Tag Archives: apple

Copy and Paste

That we had to wait two years for the iPhone’s text selection and pasteboard is a good example of one aspect of the Apple way: better nothing at all than something less than great. That’s not to say Apple never releases anything less than great, but they try not to.2 This is contrary to the philosophy of most other tech companies — and diametrically opposed to the philosophy of Microsoft. And it is very much what drives some people crazy about Apple — it’s simply incomprehensible to some people that it might be better to have no text selection/pasteboard implementation while waiting for a great one than to have a poor implementation in the interim.

via Daring Fireball: Copy and Paste.

Better late and completely awesome than early and epically retarded, right?

Right?!

I’d actually go so far as to say that Apple made the decision not to release copy and paste until now, iPhone haters be damned. If it’s worth doing, it’s worth doing well, and that applies to the iPhone just as it applies to any other mainstream consumer electronics device. And they do say that imitation is the sincerest form of flattery, eh Palm? 😉

Even with all of 3.0’s numerous improvements, it’s hard to think that this shouldn’t have been the OS that shipped with the device back in 07. People have commented that iPhone OS 3.0 should have been there from the start – but look where we’ve come! That, ladies and gentlemen, is progress in it’s finest form.

Nice work, Apple. Kudos.

iPhone: Which iPhone 3.0 software features does my iPhone support?

iPhone 3.0 Features Matrix

Notes:

  1. Peer-to-peer connectivity requires compatible applications, which can be downloaded from the App Store when available.
  2. The original iPhone does not support using Bluetooth for peer-to-peer connectivity. It can use Wi-Fi and cellular data networks for peer-to-peer connectivity.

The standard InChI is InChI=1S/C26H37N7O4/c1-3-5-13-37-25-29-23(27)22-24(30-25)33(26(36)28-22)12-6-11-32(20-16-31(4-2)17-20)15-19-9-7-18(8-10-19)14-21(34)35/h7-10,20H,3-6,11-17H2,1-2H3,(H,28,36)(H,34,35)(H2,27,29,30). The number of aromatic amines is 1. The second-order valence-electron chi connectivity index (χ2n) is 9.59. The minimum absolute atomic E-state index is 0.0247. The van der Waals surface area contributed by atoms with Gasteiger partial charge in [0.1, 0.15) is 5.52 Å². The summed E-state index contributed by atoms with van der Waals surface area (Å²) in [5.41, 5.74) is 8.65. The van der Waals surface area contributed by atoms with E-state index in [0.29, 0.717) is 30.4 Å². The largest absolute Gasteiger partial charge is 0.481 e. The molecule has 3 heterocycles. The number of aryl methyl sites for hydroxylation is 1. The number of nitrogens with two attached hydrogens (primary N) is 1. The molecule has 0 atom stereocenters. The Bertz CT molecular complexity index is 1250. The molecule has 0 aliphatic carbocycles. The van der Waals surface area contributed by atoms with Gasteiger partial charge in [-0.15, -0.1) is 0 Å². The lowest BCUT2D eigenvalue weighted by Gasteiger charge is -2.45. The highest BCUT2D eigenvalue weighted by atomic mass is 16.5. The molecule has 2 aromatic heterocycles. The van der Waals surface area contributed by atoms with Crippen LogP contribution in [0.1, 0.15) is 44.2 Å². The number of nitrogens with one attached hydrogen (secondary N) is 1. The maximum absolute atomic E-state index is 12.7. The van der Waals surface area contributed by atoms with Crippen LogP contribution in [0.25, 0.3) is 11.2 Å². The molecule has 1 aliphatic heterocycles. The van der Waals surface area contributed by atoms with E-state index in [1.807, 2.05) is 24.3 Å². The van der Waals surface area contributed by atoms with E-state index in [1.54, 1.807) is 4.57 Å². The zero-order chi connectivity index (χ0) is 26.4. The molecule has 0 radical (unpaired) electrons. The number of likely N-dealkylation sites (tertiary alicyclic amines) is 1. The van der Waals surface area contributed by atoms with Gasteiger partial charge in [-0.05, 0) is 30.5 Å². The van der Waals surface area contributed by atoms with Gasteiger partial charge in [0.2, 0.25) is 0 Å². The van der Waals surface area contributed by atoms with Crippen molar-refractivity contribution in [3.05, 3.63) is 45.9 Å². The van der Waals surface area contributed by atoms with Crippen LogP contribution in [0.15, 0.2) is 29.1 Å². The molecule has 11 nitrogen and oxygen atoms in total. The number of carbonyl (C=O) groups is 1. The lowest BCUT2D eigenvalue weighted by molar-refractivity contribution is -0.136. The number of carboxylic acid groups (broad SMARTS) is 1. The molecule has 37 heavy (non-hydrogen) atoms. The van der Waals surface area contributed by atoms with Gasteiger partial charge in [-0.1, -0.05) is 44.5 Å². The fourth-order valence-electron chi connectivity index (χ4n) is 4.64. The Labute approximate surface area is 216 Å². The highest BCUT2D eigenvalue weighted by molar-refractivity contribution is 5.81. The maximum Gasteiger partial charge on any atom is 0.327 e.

3. MMS is not available in all areas; fees may apply. See your carrier for availability.
  4. Internet tethering is not currently offered in the United States and some other countries. See your carrier for availability.

via iPhone: Which iPhone 3.0 software features does my iPhone support?.

Trust, hostility, and the human side of Apple

The last session of WWDC ‘09 yesterday was about publishing on the App Store. The content of sessions is under NDA, so I can’t tell you what it was about. So I’ll tell you what wasn’t in it: the audience Q&A session that succeeded nearly every other WWDC session and usually provided invaluable access to Apple employees and useful additional knowledge to attendees. The session itself blew through its lightweight examples quickly, ending 45 minutes early. The majority of the audience was clearly there for the Q&A. As people lined up at the microphones around the room, the presenter abruptly showed a simple slide with only “WWDC” in plain lettering, thanked us for coming, and bolted off the stage. The Apple engineers, usually staying around the stage for one-on-one questions, were gone. The lights came up instantly, and it was the only session that didn’t end in music. The audience was stunned.

via Marco.org – Trust, hostility, and the human side of Apple.

Picking nits: why I’m skipping the Palm Pre

Don’t get me wrong. In many respects, the Palm Pre is a groundbreaking smartphone that portends the obliteration of the line between phone and full size computer. It joins the iPhone and arguably the Android devices as the only computer some people would ever need.

However, Palm missed a lot of the little things in this first release. It’s an admirable attempt, given what they’re shooting for, but the fact of the matter is that the devil is in the details, and Palm fumbled too many. Any one of the following items is easy enough to overlook in an otherwise stellar device. But the difference between, frankly, the Palms and the Apples of the world is that the Apples don’t miss over 20 of them. They add up to an annoying user experience more akin to Windows Mobile than the iPhone.